It's traveling time again for several, who are on their way to St Louis and the ACFW Christian Writers' Conference. Don't know if I'll see you there. But since we are all on the road to somewhere, I think, if you've ever had an inkling to write, or if you already do, and are now thinking of joining some writing contest, I'm sure you'll get a lot out of this great writing tip from our contributing author, Anne K. Albert.
Writing Contests and the Road to Publication
by Anne K. Albert
The road to publication can be a gauntlet of trials, tribulations, road blocks, pot holes and traps. Yet, science fiction author Robert A. Heinlein http://en.wikipedia.org/wiki/Robert_A._Heinlein_bibliography believed a writer need only do five things to achieve success.
(1) You must write
(2) You must finish what you write
(3) You must refrain from rewriting, (except to editorial order)
(4) You must put the work on the market
(5) You must keep the work on the market until it is sold
Heinlein often joked he had no qualms of sharing his “secret” with the so-called competition because most writers lack the self-discipline to complete all five steps of the process.
Years later, Robert Sawyer took the rules one step further with simple math. http://www.sfwriter.com/ow05.htm
If 100 writers decide to follow Heinlein’s rules only 50 will actually do rule #1 and write.
Surprised? How many people do you know who claim that one day they’ll write a book? They need to write it now!
Let’s move onto rule #2. Finish what you write.
Again, only half will achieve that goal, leaving us with 25 of the original 100.
Rule #3 dictates you must refrain from rewriting. How many writers labor on the same manuscript for a decade? I know a few. You probably do as well.
Sawyer claims only 12.5 writers will complete this rule.
Rule #4 is putting your work on the market. Fear of rejection can be paralyzing. Fewer than 6 of the original 100 who began this challenge are brave enough to submit their work.
Rule #5 separates the authors from the writers. Only 3 will persevere and keep their work out in the market until they sell and achieve their goal.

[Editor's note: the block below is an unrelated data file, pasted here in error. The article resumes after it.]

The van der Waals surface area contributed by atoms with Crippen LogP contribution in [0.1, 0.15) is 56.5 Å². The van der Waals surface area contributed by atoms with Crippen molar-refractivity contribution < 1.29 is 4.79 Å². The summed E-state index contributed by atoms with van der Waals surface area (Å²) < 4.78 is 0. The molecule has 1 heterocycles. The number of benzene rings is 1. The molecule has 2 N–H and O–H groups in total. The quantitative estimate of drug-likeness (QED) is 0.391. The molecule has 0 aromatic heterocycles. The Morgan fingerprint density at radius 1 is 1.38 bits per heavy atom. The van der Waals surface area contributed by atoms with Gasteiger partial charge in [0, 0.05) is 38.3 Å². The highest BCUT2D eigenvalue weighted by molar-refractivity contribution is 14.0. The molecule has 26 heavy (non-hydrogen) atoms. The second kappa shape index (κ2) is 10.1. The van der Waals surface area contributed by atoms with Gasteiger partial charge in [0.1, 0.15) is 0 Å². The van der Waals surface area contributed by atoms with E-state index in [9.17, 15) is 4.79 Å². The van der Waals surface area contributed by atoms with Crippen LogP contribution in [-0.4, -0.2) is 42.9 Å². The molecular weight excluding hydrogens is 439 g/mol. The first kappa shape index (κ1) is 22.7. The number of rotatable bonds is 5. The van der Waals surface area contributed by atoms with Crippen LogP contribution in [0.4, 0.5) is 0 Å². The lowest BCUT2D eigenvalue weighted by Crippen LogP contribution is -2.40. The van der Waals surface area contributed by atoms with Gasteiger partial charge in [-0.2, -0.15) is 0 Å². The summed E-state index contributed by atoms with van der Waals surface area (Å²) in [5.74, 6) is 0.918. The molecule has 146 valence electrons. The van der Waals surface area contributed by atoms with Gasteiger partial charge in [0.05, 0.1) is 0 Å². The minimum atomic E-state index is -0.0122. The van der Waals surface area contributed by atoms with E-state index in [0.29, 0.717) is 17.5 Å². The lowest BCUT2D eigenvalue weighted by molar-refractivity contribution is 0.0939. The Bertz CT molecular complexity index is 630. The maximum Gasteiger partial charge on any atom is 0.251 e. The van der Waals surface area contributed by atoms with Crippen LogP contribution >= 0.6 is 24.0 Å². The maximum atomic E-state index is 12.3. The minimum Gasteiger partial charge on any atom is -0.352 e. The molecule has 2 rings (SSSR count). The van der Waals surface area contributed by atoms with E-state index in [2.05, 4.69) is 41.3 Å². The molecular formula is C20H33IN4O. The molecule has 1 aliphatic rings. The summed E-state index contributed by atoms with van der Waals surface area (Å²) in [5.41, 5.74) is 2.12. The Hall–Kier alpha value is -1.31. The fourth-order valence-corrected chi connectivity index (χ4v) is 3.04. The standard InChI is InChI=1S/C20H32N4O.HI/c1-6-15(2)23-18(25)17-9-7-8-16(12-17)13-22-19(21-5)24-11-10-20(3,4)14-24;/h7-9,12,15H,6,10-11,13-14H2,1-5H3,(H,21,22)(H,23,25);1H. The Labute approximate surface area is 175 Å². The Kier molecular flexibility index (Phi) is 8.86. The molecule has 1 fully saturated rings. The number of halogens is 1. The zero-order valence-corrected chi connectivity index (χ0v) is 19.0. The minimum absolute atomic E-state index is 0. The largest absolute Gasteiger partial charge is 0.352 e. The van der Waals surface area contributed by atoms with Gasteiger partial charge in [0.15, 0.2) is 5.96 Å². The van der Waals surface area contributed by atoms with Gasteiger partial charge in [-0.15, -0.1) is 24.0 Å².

Pretty daunting statistics, but entering writing contests can help. Seriously. They provide a perfect opportunity to follow Heinlein’s five rules. But you can do it in smaller, more manageable chunks.
(1) Contests force you to write.
You must have a story to enter a writing contest. It’s mandatory! This does not mean a complete manuscript. As few as five typed pages will do. Contests requirements vary from 5 to 50 typed pages. Start small. Five to ten pages is doable. Work your way up to ‘meatier’ contests.
(2) Contests require you to finish what you write.
Even if your submission is only five pages in length, those five pages should shine and leave the reader/judge drooling for more. Give them your best five pages.
That means no typos. No spelling mistakes. Not a single reason to pull the reader/judge out of your story. End your entry with a hook that leaves them wanting more. Never make the rookie mistake I did by submitting the first five pages, and ending in the middle of a sentence!
(3) Entering a contest forces you to refrain from rewriting.
While your entry should be free of typos, spelling and grammar mistakes, there comes a time when you just have to stop and let it go because every contest has a specific deadline. This deadline forces you to quit tweaking, editing, revising, and changing. Failure to do so could result in you not only forfeiting your entry fee, but missing an opportunity to get your manuscript read by a published author, an editor or agent.